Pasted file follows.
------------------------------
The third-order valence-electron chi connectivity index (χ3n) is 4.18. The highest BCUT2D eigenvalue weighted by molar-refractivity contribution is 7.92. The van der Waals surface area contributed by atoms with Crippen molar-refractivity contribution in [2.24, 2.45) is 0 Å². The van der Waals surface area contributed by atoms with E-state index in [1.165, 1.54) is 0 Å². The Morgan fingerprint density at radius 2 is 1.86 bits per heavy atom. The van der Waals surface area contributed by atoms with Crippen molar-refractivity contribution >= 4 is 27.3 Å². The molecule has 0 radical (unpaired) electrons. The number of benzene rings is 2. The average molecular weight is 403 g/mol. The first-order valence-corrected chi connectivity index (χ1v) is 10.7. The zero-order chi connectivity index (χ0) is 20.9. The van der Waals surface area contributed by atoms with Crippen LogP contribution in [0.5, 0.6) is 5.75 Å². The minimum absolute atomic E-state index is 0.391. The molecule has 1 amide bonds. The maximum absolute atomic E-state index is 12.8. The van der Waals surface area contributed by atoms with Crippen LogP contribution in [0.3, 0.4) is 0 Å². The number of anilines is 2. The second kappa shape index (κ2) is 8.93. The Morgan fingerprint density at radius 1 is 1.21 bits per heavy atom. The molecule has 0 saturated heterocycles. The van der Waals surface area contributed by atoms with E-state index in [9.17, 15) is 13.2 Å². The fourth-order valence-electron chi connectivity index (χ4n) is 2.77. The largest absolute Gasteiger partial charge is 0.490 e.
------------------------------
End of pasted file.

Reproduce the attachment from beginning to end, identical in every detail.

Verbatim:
The third-order valence-electron chi connectivity index (χ3n) is 4.18. The highest BCUT2D eigenvalue weighted by molar-refractivity contribution is 7.92. The van der Waals surface area contributed by atoms with Crippen molar-refractivity contribution in [2.24, 2.45) is 0 Å². The van der Waals surface area contributed by atoms with E-state index in [1.165, 1.54) is 0 Å². The Morgan fingerprint density at radius 2 is 1.86 bits per heavy atom. The van der Waals surface area contributed by atoms with Crippen molar-refractivity contribution >= 4 is 27.3 Å². The molecule has 0 radical (unpaired) electrons. The number of benzene rings is 2. The average molecular weight is 403 g/mol. The first-order valence-corrected chi connectivity index (χ1v) is 10.7. The zero-order chi connectivity index (χ0) is 20.9. The van der Waals surface area contributed by atoms with Crippen LogP contribution in [0.5, 0.6) is 5.75 Å². The minimum absolute atomic E-state index is 0.391. The molecule has 1 amide bonds. The maximum absolute atomic E-state index is 12.8. The van der Waals surface area contributed by atoms with Crippen LogP contribution in [0.3, 0.4) is 0 Å². The number of anilines is 2. The second kappa shape index (κ2) is 8.93. The Morgan fingerprint density at radius 1 is 1.21 bits per heavy atom. The molecule has 0 saturated heterocycles. The van der Waals surface area contributed by atoms with E-state index in [9.17, 15) is 13.2 Å². The fourth-order valence-electron chi connectivity index (χ4n) is 2.77. The largest absolute Gasteiger partial charge is 0.490 e.